Fall Break STEM Activity for Elementary School Students
Allow us to take you back in time – rocketry has been around for hundreds of years. However, rocket physics has not changed despite advances in rocket technology and propulsion systems. A force is defined as the pressure applied across a particular area. Some form of force is required to drive a rocket, which is why aircraft and rockets rely on thrust to move ahead.
Balloons are inflated using a gas such as air, and pressure builds up inside the balloon as gas molecules smash into each other. As the balloon fills with gas, the number of particles and collisions increases. The gas particles colliding inside the balloon exert a massive force, although being too small to be seen with the naked eye. The balloon is under greater pressure from the gas within than from the air outside. When a balloon is let go of, the internal pressure is quickly reduced by the rapid expulsion of gas. As the air escapes, the balloon begins to deflate. The resistance the balloon encounters is described by Newton’s Third Law.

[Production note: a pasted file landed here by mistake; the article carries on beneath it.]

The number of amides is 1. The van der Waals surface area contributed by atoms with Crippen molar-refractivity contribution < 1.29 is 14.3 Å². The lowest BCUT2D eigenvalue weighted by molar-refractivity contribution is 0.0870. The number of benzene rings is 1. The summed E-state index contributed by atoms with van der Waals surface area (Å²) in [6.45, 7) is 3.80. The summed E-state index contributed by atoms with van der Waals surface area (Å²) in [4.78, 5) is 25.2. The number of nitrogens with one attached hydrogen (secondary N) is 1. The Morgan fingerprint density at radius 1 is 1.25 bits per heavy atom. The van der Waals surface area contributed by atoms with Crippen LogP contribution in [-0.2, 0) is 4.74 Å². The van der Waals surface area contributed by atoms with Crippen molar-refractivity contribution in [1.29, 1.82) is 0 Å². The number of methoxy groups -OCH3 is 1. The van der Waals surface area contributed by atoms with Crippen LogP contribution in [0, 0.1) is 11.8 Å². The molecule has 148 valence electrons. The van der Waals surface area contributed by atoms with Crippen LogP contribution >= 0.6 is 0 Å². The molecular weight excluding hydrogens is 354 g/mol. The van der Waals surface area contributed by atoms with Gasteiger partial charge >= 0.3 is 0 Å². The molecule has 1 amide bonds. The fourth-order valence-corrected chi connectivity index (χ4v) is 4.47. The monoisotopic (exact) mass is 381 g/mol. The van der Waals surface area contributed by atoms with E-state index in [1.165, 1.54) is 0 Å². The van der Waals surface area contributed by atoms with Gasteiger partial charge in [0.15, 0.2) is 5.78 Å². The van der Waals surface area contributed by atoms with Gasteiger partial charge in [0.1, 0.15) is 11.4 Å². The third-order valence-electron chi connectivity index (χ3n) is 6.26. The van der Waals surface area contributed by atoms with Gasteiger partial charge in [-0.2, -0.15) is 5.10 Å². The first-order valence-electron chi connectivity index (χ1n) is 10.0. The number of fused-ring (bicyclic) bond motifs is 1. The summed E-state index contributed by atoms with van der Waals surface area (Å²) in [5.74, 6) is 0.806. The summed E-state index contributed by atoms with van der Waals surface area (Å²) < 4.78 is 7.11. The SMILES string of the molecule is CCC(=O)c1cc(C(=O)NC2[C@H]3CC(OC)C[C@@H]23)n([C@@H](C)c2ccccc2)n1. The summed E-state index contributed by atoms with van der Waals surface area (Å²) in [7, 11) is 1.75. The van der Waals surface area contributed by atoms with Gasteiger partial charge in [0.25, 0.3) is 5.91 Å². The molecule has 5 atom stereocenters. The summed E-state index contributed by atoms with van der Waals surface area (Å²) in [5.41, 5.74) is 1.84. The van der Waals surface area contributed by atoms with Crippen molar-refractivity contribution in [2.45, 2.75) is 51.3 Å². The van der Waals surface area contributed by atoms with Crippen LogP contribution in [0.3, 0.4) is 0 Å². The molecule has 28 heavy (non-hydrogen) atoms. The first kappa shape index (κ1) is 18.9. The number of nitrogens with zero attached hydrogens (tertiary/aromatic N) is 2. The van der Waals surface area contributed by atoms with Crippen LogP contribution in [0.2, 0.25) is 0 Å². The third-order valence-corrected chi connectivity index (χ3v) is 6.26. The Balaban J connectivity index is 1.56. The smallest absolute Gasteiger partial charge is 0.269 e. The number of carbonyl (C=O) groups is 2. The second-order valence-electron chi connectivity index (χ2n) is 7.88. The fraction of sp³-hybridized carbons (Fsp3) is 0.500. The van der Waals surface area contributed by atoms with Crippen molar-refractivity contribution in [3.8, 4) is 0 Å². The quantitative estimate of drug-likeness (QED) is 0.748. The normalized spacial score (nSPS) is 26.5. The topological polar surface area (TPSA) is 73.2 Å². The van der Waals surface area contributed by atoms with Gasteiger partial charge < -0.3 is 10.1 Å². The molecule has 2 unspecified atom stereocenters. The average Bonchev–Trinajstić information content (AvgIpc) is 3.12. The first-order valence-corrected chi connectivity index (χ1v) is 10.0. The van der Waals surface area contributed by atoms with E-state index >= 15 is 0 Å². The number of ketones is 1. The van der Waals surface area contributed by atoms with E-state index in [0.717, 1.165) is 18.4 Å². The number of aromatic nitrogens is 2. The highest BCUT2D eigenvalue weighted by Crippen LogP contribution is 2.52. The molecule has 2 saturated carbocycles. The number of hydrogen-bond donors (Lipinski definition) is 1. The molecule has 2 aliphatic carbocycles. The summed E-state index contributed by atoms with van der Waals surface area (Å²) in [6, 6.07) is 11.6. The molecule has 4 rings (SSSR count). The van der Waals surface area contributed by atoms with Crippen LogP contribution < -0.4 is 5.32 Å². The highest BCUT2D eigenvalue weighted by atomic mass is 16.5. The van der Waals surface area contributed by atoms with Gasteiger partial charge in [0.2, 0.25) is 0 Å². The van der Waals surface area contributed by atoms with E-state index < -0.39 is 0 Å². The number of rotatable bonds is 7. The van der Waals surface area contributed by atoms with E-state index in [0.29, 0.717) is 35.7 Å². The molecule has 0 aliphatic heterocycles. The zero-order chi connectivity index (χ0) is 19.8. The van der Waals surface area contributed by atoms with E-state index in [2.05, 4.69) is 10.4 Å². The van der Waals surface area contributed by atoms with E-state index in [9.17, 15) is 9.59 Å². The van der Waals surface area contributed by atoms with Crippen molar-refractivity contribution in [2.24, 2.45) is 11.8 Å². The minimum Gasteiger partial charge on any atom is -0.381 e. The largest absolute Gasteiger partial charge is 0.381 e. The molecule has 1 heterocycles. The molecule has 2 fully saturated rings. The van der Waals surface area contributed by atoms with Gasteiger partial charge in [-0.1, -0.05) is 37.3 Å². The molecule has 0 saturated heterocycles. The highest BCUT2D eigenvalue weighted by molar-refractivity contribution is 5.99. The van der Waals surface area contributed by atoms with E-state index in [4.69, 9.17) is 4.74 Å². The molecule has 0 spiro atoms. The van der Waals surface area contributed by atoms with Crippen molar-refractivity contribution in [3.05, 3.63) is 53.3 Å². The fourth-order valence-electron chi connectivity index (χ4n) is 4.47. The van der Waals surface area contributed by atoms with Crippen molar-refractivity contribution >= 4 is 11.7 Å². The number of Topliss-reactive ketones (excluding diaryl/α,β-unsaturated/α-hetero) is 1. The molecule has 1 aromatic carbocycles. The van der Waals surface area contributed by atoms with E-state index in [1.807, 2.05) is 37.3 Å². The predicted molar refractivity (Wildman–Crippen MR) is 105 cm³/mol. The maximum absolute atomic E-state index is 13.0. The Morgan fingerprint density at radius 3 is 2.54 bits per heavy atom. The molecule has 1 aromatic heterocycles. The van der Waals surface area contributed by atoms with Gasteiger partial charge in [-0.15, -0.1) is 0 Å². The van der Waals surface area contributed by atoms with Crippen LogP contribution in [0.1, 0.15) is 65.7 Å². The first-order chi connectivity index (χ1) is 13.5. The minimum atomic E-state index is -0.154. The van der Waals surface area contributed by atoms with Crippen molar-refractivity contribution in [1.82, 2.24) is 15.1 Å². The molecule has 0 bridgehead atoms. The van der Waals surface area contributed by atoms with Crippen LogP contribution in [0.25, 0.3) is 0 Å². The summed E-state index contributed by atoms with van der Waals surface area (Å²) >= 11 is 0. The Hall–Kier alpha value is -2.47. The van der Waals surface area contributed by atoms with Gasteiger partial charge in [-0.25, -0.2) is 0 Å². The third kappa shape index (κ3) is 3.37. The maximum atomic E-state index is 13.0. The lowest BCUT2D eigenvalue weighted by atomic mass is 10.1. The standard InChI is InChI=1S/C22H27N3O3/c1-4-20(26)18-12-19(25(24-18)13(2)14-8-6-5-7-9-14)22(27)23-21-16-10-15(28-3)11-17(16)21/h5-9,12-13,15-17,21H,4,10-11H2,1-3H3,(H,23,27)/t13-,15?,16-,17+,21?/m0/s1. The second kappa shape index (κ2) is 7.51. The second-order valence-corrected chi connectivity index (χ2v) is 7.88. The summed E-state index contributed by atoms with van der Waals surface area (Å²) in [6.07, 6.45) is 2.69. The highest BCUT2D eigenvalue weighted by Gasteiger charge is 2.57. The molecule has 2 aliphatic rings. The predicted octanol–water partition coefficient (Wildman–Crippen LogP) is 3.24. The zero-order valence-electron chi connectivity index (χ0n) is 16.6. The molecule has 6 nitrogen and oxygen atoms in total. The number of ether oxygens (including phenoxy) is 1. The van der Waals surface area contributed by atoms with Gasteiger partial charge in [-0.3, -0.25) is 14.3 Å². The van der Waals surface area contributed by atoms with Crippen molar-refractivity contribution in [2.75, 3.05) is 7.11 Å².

What you’ll need for this experiment:
• 10 feet of string
• Permanent marker
• Cargo (paper clips, bottle caps, candy, etc.)
• Cereal boxes, construction paper, or any other material to make lightweight cargo containers
• Tape, glue, scissors, and any other materials needed for turkey assembly
For a step-by-step guide to this experiment, please see the link below. We hope you have the best time launching your turkey rockets and that maybe you learned a thing or two!